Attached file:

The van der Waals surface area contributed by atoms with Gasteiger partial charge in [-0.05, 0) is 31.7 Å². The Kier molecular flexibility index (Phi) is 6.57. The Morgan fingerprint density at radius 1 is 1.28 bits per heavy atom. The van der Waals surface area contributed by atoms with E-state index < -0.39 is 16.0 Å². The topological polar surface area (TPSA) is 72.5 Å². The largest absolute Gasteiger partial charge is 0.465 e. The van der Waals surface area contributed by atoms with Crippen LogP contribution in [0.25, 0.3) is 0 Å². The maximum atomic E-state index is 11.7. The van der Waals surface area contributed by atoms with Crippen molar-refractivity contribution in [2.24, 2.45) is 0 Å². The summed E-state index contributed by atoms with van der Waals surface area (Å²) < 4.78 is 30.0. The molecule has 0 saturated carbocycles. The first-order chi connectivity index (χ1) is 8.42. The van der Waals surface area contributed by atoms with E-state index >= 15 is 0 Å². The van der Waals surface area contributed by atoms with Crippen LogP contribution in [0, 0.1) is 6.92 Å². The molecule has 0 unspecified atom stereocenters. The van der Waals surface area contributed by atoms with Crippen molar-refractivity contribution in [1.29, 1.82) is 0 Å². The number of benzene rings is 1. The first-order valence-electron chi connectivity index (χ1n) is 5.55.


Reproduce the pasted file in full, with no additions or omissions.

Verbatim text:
The van der Waals surface area contributed by atoms with Gasteiger partial charge in [-0.05, 0) is 31.7 Å². The Kier molecular flexibility index (Phi) is 6.57. The Morgan fingerprint density at radius 1 is 1.28 bits per heavy atom. The van der Waals surface area contributed by atoms with E-state index < -0.39 is 16.0 Å². The topological polar surface area (TPSA) is 72.5 Å². The largest absolute Gasteiger partial charge is 0.465 e. The van der Waals surface area contributed by atoms with Crippen LogP contribution in [0.25, 0.3) is 0 Å². The maximum atomic E-state index is 11.7. The van der Waals surface area contributed by atoms with Crippen molar-refractivity contribution in [2.24, 2.45) is 0 Å². The summed E-state index contributed by atoms with van der Waals surface area (Å²) < 4.78 is 30.0. The molecule has 0 saturated carbocycles. The first-order chi connectivity index (χ1) is 8.42. The van der Waals surface area contributed by atoms with E-state index >= 15 is 0 Å². The van der Waals surface area contributed by atoms with Crippen LogP contribution in [0, 0.1) is 6.92 Å². The molecule has 0 unspecified atom stereocenters. The van der Waals surface area contributed by atoms with Crippen molar-refractivity contribution in [1.29, 1.82) is 0 Å². The number of benzene rings is 1. The first-order valence-electron chi connectivity index (χ1n) is 5.55.